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Severs Disease Physiotherapy

Overview

Sever?s disease or Sever?s lesion refers to an injury to the bone growth plate at the back of the heel bone (calcaneous) in young people, particularly those who are physically active. It usually develops in puberty and is slightly more common in boys than girls.

Causes

Sever's disease can result from standing too long, which puts constant pressure on the heel. Poor-fitting shoes can contribute to the condition by not providing enough support or padding for the feet or by rubbing against the back of the heel. Although Sever's disease can occur in any child, these conditions increase the chances of it happening. Pronated foot (a foot that rolls in at the ankle when walking), which causes tightness and twisting of the Achilles tendon, thus increasing its pull on the heel's growth plate. Flat or high arch, which affects the angle of the heel within the foot, causing tightness and shortening of the Achilles tendon. Short leg syndrome (one leg is shorter than the other), which causes the foot on the short leg to bend downward to reach the ground, pulling on the Achilles tendon. Overweight or obesity, which puts weight-related pressure on the growth plate.

Symptoms

Sever?s disease is more common in boys. They tend to have later growth spurts and typically get the condition between the ages of 10 and 15. In girls, it usually happens between 8 and 13. Symptoms can include pain, swelling, or redness in one or both heels, tenderness and tightness in the back of the heel that feels worse when the area is squeezed. Heel pain that gets worse after running or jumping, and feels better after rest. The pain may be especially bad at the beginning of a sports season or when wearing hard, stiff shoes like soccer cleats. Trouble walking. Walking or running with a limp or on tip toes.

Diagnosis

Sever?s disease can be diagnosed based on your history and symptoms. Clinically, your physiotherapist will perform a "squeeze test" and some other tests to confirm the diagnosis. Some children suffer Sever?s disease even though they do less exercise than other. This indicates that it is not just training volume that is at play. Foot and leg biomechanics are a predisposing factor. The main factors thought to predispose a child to Sever?s disease include a decrease in ankle dorsiflexion, abnormal hind foot motion eg overpronation or supination, tight calf muscles, excessive weight-bearing activities eg running.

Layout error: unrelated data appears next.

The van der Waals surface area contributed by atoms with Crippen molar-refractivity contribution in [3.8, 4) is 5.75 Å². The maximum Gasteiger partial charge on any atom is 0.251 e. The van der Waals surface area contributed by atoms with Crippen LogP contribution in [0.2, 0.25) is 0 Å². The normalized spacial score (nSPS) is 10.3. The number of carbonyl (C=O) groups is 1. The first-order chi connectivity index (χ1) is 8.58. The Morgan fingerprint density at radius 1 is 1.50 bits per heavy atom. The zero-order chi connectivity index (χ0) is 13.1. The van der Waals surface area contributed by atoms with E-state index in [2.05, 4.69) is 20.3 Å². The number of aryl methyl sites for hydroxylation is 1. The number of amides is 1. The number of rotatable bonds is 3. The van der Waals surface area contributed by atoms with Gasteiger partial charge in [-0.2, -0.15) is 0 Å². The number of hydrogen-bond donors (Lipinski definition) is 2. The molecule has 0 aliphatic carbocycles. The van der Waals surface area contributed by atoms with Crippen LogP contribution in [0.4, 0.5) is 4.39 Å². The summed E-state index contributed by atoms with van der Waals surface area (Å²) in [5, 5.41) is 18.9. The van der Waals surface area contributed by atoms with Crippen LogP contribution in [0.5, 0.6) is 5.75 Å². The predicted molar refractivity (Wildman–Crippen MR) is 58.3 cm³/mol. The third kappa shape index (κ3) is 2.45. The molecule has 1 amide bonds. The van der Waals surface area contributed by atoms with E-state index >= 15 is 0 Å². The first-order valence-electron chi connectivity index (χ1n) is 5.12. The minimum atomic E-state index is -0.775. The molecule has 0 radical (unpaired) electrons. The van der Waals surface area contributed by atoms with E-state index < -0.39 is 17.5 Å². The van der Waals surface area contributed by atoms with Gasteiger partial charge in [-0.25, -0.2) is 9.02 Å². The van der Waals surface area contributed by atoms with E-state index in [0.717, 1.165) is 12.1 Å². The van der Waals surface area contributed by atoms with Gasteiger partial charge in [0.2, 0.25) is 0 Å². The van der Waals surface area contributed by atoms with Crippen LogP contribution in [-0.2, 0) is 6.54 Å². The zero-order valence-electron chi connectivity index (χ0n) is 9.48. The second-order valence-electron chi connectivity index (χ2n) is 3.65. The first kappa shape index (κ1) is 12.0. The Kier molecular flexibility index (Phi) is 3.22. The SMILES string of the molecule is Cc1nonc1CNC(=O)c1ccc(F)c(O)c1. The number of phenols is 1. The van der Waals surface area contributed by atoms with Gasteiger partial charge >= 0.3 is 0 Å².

Non Surgical Treatment

See a Podiatrist. Minimise inflammation, by the use of ice, rest and reduction of activity. Minimise pain with the use of anti-inflammatory medications. Shoes have been shown to attenuate shock and reduce impact on the heel. Effective cushioning in the rear through specifcally placed cushioning units, such as GEL under the heel. A 10mm heel gradient that creates a more efficient foot posture and therefore reducing strain on the lower limb. Sever's is self limiting and only possible when the growth plate is still present, and does not exist once the growth plates have closed. Podiatrists have an important role to play in preventing and managing foot problems. Prompt action is important. Problems which are left without assessment or treatment may result in major health risks.

Surgical Treatment

The surgeon may select one or more of the following options to treat calcaneal apophysitis. Reduce activity. The child needs to reduce or stop any activity that causes pain. Support the heel. Temporary shoe inserts or custom orthotic devices may provide support for the heel. Medications. Nonsteroidal anti-inflammatory drugs (NSAIDs), such as ibuprofen, help reduce the pain and inflammation. Physical therapy. Stretching or physical therapy modalities are sometimes used to promote healing of the inflamed issue. Immobilization. In some severe cases of pediatric heel pain, a cast may be used to promote healing while keeping the foot and ankle totally immobile. Often heel pain in children returns after it has been treated because the heel bone is still growing. Recurrence of heel pain may be a sign of calcaneal apophysitis, or it may indicate a different problem. If your child has a repeat bout of heel pain, be sure to make an appointment with your foot and ankle surgeon.
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